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"May ne'er Misfortune's gowling bark
And seven braw fellows, stout and able,
I will not wind a lang conclusion
But if (which powers above prevent!)
Attended in his grim advances
1 A sobriquet for Mr. Hamilton, probably because of his acting in this capacity to some of the county courts.
By sad mistakes and black mischances,
Your humble servant then no more;
FAREWELL TO THE BRETHREN OF ST. JAMES'S LODGE, TORBOLTON.
TUNE- Good-night, and Joy be wi' you a'.
ADIEU! a heart-warm, fond adieu!
With melting heart, and brimful eye,
I'll mind you still, though far awa'. remember
Oft have I met your social band,
And spent the cheerful, festive night;
Which none but Craftsmen ever saw!
May Freedom, Harmony, and Love,
And you, farewell! whose merits claim,
To him, the Bard that's far awa'.1
1 The person alluded to in the last stanza was Major-General James Montgomery (a younger brother of Hugh Montgomery of Coilsfield), who now enjoyed the dignity of the Worshipful Grand Master in this village lodge, while Robert Burns was Depute Master.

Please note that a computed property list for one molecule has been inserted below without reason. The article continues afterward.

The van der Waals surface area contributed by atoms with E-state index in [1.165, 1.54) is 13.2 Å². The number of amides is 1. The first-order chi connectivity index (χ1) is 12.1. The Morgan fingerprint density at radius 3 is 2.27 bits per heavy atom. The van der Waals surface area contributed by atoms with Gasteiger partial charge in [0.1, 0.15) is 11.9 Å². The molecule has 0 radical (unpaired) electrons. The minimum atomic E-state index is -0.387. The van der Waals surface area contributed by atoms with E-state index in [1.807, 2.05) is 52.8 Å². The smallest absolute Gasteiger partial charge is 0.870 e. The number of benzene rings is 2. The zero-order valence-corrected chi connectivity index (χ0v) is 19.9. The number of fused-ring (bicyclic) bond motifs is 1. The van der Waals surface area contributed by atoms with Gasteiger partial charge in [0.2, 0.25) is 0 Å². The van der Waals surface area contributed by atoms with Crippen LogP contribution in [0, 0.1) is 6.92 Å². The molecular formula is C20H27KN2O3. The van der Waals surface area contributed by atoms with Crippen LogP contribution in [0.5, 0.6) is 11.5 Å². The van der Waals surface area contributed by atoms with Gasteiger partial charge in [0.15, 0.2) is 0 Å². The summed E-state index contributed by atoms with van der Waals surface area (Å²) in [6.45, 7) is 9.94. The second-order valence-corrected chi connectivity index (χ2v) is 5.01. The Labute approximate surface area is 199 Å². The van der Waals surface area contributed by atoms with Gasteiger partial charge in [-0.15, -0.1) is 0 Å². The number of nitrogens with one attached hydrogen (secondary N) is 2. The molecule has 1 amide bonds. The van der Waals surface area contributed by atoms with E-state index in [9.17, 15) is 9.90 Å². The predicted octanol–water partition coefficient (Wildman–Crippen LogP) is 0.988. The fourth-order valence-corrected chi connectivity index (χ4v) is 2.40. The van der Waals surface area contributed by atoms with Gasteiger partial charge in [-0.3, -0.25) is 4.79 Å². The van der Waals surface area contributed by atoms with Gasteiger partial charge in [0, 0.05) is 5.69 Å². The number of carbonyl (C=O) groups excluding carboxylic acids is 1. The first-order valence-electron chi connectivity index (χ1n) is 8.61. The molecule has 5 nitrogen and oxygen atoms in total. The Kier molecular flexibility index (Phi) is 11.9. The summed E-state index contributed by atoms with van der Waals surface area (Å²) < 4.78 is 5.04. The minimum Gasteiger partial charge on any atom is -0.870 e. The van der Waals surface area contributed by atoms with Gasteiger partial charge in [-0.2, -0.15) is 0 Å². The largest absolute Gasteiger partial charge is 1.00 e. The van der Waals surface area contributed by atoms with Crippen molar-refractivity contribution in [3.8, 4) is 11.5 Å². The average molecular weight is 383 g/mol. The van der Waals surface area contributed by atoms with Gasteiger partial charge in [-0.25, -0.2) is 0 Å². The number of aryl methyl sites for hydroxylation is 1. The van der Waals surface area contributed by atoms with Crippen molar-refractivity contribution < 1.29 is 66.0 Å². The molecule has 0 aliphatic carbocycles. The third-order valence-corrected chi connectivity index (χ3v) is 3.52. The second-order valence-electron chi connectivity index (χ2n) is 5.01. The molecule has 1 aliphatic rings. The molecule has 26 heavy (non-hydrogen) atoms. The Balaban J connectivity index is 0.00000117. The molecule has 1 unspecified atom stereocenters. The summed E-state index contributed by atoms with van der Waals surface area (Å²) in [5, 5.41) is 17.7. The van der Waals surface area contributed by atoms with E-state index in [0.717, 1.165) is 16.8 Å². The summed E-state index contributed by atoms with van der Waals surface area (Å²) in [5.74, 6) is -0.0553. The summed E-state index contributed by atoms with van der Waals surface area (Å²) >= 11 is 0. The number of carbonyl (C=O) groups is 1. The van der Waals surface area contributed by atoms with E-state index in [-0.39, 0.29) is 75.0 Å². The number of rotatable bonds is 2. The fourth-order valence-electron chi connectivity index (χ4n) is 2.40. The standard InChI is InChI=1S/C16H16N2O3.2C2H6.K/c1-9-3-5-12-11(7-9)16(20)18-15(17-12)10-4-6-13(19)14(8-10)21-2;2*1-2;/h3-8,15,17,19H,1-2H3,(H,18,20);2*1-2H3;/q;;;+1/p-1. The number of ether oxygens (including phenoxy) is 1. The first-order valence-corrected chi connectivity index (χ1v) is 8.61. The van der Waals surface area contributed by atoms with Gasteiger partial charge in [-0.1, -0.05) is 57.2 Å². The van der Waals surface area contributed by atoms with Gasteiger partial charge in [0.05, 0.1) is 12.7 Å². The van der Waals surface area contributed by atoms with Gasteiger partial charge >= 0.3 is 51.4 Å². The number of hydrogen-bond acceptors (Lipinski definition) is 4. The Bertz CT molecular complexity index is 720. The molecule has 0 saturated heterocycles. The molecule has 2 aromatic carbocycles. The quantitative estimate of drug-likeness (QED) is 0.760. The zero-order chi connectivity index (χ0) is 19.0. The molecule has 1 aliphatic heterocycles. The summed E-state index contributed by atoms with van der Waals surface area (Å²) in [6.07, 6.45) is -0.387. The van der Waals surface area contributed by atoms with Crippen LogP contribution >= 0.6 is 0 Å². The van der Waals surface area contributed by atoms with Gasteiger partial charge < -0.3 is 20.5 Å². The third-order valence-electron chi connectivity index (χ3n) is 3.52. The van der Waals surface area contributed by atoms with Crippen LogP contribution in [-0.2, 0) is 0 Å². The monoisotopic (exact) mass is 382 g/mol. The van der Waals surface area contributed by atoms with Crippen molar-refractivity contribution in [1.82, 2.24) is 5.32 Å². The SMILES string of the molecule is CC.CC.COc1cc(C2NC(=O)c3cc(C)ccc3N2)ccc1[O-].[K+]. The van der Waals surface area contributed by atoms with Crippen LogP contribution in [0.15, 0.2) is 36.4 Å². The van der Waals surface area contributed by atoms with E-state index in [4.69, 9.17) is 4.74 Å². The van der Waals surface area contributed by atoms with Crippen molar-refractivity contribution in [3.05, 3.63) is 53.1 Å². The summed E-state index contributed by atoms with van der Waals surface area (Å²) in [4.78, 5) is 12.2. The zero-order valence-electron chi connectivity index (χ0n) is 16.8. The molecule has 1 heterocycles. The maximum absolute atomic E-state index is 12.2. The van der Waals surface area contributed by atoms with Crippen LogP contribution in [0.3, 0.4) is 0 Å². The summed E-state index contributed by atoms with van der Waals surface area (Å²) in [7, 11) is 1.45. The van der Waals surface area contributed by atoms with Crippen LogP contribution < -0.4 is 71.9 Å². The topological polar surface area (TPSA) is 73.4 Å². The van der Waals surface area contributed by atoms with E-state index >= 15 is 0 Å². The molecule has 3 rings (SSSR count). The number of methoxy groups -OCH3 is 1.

ON A PROCESSION OF THE ST. JAMES'S LODGE.
The St. James's Lodge at this time met in a small stifling back-room connected with the inn of the village - a humble cottage-like place of entertainment kept by one Manson. On the approach of St. John's Day, the 24th of June, when a procession of the lodge was contemplated, Burns sent a rhymed note on the subject to his medical friend Mr. Mackenzie, with whom, it may be explained, he had lately had some controversy on the origin of morals.
FRIDAY first's the day appointed
To get a blad o' Johnnie's morals, liberal portion
The Master and the Brotherhood
Would a' be glad to see you;
For me I would be mair than proud
That Saturday you'll fecht him. fight
MOSSGIEL, An. M. 5790.
THE SONS OF OLD KILLIE.
Burns joined on at least one occasion in the festivities of the Kilmarnock Lodge, presided over by his friend William Parker; on which occasion he produced an appropriate song.
YE sons of old Killie, assembled by Willie,
Your thrifty old mother has scarce such another
I've little to say, but only to pray,
As praying's the ton of your fashion;
A prayer from the Muse you well may excuse, 'Tis seldom her favourite passion.
Ye powers who preside o'er the wind and the tide,
Who marked each element's border;
Who formed this frame with beneficent aim,
Whose sovereign statute is order;
Within this dear mansion may wayward Con
Or withered Envy ne'er enter;
May Secrecy round be the mystical bound,